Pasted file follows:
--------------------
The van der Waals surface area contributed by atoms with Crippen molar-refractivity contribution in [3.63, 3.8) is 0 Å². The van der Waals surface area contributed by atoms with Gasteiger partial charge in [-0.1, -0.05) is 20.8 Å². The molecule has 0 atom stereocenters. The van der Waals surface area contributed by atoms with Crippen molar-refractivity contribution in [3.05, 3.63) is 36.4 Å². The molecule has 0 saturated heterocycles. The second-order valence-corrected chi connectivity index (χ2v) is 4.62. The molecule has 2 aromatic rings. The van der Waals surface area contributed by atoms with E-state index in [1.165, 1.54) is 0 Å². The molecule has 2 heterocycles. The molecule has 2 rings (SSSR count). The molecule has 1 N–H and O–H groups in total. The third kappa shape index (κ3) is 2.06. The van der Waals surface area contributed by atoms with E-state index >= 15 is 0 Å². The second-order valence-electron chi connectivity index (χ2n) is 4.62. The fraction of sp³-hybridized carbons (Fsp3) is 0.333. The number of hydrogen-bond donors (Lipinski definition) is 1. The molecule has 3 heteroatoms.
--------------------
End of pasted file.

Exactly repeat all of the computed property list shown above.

The van der Waals surface area contributed by atoms with Crippen molar-refractivity contribution in [3.63, 3.8) is 0 Å². The van der Waals surface area contributed by atoms with Gasteiger partial charge in [-0.1, -0.05) is 20.8 Å². The molecule has 0 atom stereocenters. The van der Waals surface area contributed by atoms with Crippen molar-refractivity contribution in [3.05, 3.63) is 36.4 Å². The molecule has 0 saturated heterocycles. The second-order valence-corrected chi connectivity index (χ2v) is 4.62. The molecule has 2 aromatic rings. The van der Waals surface area contributed by atoms with E-state index in [1.165, 1.54) is 0 Å². The molecule has 2 heterocycles. The molecule has 2 rings (SSSR count). The molecule has 1 N–H and O–H groups in total. The third kappa shape index (κ3) is 2.06. The van der Waals surface area contributed by atoms with E-state index >= 15 is 0 Å². The second-order valence-electron chi connectivity index (χ2n) is 4.62. The fraction of sp³-hybridized carbons (Fsp3) is 0.333. The number of hydrogen-bond donors (Lipinski definition) is 1. The molecule has 3 heteroatoms.